At the viewing in Washington D.C. for the now late, great Chuck Brown, the Go-Go king of the world, it was no surprise that nearly everyone I saw pass through the Howard Theater to bid Chuck well one last time, was African-American. Most of the people were older African-Americans, I would guess, at least 40 years old, and a number more than likely over 60 years of age. This was Chuck’s core audience.
When “Bustin’ Loose‘ announced the beginning of Go-Go in 1978, those born in 1960 or even 1950, were probably Chuck’s loyal listeners in the clubs, and so, as Chuck passed our way one last time they were there again, listening to his music, and showing their love and support.
As I passed through the viewing, and the crowds out front, some noted that Chuck said their name at the shows. Others could state to the day when they first heard Chuck or a Chuck Brown show.
Yes, it was rugged and beautiful on T Street at the Howard Theater, on Ellington Plaza. Hot. Muggy. Typical Washington D.C. weather as the long hot summer begins to descend upon the place. Those coming from work in their suits were shown no mercy by the elements. They sweated profusely but like everyone, they stood in line to pay their respects.
There were T-shirt sellers everywhere, all selling some version of Chuck. His face was everywhere. There were people selling CDs, DVDs, buttons, posters, photographs, and because it was so hot yesterday, people, dozens of people, were selling water. The street (Seventh Street) was blocked off by the police and the sidewalks were crammed with merchants.
Chuck’s music boomed all day outside the viewing. Go-Go is a constant sound but the playing of it yesterday was also constant.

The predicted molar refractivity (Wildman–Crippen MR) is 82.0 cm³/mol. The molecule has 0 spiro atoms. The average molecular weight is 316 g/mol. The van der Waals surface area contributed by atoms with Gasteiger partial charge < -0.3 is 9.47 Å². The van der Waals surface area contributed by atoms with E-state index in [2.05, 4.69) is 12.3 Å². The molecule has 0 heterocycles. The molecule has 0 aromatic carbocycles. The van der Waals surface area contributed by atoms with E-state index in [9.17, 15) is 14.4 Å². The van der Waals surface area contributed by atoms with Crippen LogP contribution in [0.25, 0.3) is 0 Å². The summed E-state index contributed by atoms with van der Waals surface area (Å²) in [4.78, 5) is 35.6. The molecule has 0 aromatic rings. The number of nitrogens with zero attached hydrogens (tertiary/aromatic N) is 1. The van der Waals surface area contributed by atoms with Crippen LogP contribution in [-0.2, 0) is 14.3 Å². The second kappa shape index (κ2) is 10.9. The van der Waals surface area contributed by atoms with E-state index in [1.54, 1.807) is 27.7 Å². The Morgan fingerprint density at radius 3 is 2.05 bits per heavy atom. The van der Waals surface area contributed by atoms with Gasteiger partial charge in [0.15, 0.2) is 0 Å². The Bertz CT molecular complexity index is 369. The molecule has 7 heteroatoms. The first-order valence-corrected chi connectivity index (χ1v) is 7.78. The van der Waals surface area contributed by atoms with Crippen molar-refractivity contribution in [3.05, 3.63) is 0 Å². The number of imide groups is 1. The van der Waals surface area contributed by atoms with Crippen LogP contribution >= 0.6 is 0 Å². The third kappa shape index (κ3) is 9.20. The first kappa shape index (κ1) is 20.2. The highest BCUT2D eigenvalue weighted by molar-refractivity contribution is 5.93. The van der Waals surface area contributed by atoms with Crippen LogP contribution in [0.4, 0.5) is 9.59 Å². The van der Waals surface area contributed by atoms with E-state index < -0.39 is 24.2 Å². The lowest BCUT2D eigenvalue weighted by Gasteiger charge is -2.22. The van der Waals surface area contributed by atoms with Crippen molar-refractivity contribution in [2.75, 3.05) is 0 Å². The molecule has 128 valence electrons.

The news cameras were there. All day long. They were there for all of it. It can perhaps be said that the city of Washington D.C. has never experienced a cultural loss of this magnitude, or at least one that they all accept is huge. Anthony Harley (Little Benny), Go-Go’s other icon, died two years ago, but Chuck was “The Godfather,” he made the music happen, in this town, in this era, and at a time of great political and social movement in the city. And just as quickly, as the city gained home rule with African-Americans leading the way in 1977, so it is that Chuck invented the city’s freedom sound, a music created by the peasant class of the city, but loved by all for its energy, and its nerve.
I saw so many people I knew and so many I did not know and don’t see ever anymore even though I spend much time outside the city. The number of people at the viewing hanging out and taking it all in is probably just more of an indication that despite the changing demographics of the city, there is still a huge African-American presence in the metropolitan Washington D.C. area. They just might not live in the city, or they don’t feel welcome anymore so they have retreated back to the neighborhoods where they feel comfortable.
Most interesting of all the things I observed was the interior of the Howard Theater where Chuck laid in state. This venue, once the scene of some great Go-Go shows I attended, is now an upscale supper club. Well known acts come and perform for smaller crowds and there are tables and a bar inside. It looks elegant and moody inside, a place that will likely not ever host a Go-Go show (maybe it already has).
S Street which is just behind the theater is named for Chuck Brown now. The entire neighborhood, in fact, is like Little Afro-America. Across from where the viewing was held is LeDroit Park, the city’s first suburb. Paul Laurence Dunbar, the Afro-American poet laureate, lived in this neighborhood. One block down, Waring Cuney, another poet, and one from Washington D.C., was born and raised. The plaza where the theater sits is the Ellington Plaza, named for Edward Kennedy “Duke” Ellington.
The history is here now and some of it is preserved. Chuck Brown is part of that history. One does not know what the city will become culturally without Chuck. We will soon find out.